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    Dynamic libraries strike again!

    With the increased amount of RAM machines have, I always wonder if it’s not just best to statically link everything all the time nowadays.

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      You risk me agreeing with you and having the prophecies of the end of the world come true with comments such as these. The era of space over time is long done. There are just so many benefits of static linking such as utilizing runtime analysis across library code, not just, as you rightly imply, to reduce attack area.

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        I am a huge proponent of this, even if I get a lot of grief for it. A good read on the subject is the cat-v dynamic linking page.

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          Agreed. I would at least reach for static linking over dynamic linking as a first solution, and then only think about supporting dynamic linking if it was proved worthwhile.

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            But then you lose out on PIE/ASLR, and the next time there’s an OpenSSL or zlib bug, you’ll have to recompile everything on your system that uses those.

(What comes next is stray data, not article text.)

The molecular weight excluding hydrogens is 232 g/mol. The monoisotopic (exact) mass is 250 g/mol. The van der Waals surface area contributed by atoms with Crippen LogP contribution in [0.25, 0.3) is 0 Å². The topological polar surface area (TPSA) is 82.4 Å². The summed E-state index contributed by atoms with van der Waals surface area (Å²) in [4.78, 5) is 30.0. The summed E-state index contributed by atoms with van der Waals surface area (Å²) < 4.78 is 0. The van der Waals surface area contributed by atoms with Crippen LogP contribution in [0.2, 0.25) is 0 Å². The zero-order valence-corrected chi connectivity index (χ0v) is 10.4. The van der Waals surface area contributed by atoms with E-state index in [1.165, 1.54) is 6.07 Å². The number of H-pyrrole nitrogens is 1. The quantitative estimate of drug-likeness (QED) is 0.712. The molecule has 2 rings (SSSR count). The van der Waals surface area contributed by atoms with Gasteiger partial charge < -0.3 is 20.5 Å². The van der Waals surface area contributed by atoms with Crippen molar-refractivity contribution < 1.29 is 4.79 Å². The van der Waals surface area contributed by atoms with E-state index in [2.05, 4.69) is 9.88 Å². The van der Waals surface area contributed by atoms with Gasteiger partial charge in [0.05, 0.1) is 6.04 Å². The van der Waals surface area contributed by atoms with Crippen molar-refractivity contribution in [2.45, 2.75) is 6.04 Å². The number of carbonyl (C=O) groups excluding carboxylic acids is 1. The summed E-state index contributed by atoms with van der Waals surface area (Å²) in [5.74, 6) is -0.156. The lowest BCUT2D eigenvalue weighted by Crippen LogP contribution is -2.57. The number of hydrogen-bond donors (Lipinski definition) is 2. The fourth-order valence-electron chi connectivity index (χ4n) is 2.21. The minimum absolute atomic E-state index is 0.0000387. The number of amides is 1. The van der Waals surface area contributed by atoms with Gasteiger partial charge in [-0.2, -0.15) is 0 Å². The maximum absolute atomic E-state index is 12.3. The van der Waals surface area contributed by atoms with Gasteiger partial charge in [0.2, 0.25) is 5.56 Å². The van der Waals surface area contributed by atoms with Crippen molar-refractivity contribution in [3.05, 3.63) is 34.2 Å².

Though these days with advanced package management, I’m not sure the latter is such a big deal. The package manager (on OpenBSD at least) knows what binaries are linked to which system and package libraries and which versions of them, so getting those select packages rebuilt and reinstalled wouldn’t be a big deal.

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              1. Nothing stopping you from making the executable position independent (PIE) and relocate on load in any predicatively odd way you wish to increase entropy.
              2. Address space layout randomization (ASLR) is possible when code is position independent (see 1); it is still done for the stack and dynamic memory regardless. If the argument is that relocating libraries randomly helps, then do it to every function of a static executable. That’s still possible.
              3. Don’t think of it as recompiling, think of it as a one-time cost per version update that reanalyzes the best way to execute your code. You can do it lazily upon first load on a case-per-case basis.